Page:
Thursday, December 29, 2011

Today's links

Today's quote:  "Getting worse more slowly is not the same as getting better", Bradford DeLong UC Berkeley

Excerpt: The European Central Bank said overnight deposits from the region’s financial institutions increased to an all-time high.

Euro-area banks parked 452 billion euros ($591 billion) with the Frankfurt-based ECB yesterday, the most since the euro’s introduction in 1999 and up from the previous record of 412 billion euros a day earlier.

The ECB last week lent 523 banks a record 489 billion euros for three years to keep credit flowing to the 17-nation euro economy during the sovereign debt crisis. It lent the money at its benchmark rate of 1 percent. Banks are depositing excess cash back with the ECB at the overnight rate of 0.25 percent, incurring a loss rather than lending it at a better rate.

Barclays Capital estimates the three-year loans injected 193 billion euros of new money into the system, with 296 billion euros accounted for by maturing loans. Since the three-year loans started on Dec. 22, overnight deposits have jumped by 187 billion euros, suggesting banks are parking almost all the additional liquidity back with the ECB.

Excerpt: From the WSJ:

The Federal Reserve's Covert Bailout of Europe 

America's central bank, the Federal Reserve, is engaged in a bailout of European banks. Surprisingly, its operation is largely unnoticed here.

The Fed is using what is termed a "temporary U.S. dollar liquidity swap arrangement" with the European Central Bank (ECB). There are similar arrangements with the central banks of Canada, England, Switzerland and Japan. Simply put, the Fed trades or "swaps" dollars for euros. The Fed is compensated by payment of an interest rate (currently 50 basis points, or one-half of 1%) above the overnight index swap rate. The ECB, which guarantees to return the dollars at an exchange rate fixed at the time the original swap is made, then lends the dollars to European banks of its choosing.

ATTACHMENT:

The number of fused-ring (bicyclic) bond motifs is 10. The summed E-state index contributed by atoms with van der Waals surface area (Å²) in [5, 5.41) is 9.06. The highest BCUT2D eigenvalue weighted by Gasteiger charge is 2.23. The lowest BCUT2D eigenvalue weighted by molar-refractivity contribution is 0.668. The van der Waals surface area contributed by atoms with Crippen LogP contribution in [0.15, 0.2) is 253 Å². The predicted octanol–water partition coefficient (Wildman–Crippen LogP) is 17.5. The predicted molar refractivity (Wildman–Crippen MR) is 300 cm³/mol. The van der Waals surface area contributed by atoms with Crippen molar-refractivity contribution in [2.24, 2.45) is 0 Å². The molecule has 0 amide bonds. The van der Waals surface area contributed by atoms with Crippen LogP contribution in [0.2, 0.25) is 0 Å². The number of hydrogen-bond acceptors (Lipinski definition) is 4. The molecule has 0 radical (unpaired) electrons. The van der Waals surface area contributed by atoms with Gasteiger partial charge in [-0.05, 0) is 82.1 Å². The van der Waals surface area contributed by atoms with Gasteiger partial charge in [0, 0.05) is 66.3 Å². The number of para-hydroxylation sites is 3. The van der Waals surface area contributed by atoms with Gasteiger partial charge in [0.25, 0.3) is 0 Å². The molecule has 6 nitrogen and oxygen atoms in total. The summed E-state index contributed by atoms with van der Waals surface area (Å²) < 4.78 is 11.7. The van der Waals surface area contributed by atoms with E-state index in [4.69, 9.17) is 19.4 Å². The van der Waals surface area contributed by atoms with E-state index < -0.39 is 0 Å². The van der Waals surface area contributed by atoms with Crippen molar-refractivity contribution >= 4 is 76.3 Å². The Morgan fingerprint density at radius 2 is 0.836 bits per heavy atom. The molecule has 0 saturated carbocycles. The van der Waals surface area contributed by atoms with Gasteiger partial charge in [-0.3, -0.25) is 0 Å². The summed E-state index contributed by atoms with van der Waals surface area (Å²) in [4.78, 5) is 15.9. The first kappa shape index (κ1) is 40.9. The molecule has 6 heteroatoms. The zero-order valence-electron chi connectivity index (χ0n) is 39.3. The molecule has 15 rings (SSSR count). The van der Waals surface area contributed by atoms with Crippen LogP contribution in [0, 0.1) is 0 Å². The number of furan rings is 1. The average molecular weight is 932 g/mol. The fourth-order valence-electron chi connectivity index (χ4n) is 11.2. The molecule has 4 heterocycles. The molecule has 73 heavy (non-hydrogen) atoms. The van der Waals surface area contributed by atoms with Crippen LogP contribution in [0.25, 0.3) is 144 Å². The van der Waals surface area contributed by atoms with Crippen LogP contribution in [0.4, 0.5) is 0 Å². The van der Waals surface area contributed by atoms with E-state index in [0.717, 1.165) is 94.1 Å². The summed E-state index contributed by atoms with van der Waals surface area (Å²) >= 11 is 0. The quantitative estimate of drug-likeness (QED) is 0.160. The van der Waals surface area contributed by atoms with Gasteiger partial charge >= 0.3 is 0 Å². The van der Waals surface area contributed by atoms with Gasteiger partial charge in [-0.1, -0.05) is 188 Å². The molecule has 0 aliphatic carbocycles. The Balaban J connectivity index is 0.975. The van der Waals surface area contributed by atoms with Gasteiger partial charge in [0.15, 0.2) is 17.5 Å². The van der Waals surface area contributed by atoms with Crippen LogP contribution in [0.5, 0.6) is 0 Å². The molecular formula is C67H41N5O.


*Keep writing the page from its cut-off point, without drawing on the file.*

Why are the Fed and the ECB doing this? The Fed could, after all, lend directly to U.S. branches of foreign banks. It did a great deal of lending to foreign banks under various special credit facilities in the aftermath of Lehman's collapse in the fall of 2008. Or, the ECB could lend euros to banks and they could purchase dollars in foreign-exchange markets. The world is, after all, awash in dollars.

The two central banks are engaging in this roundabout procedure because each needs a fig leaf. The Fed was embarrassed by the revelations of its prior largess with foreign banks. It does not want the debt of foreign banks on its books. A currency swap with the ECB is not technically a loan.

The ECB is entangled in an even bigger legal and political mess. What the heads of many European governments want is for the ECB to bail them out. The central bank and some European governments say that it cannot constitutionally do that. The ECB would also prefer not to create boatloads of new euros, since it wants to keep its reputation as an inflation-fighter intact. To mitigate its euro lending, it borrows dollars to lend them to its banks. That keeps the supply of new euros down. This lending replaces dollar funding from U.S. banks and money-market institutions that are curtailing their lending to European banks—which need the dollars to finance trade, among other activities. Meanwhile, European governments pressure the banks to purchase still more sovereign debt.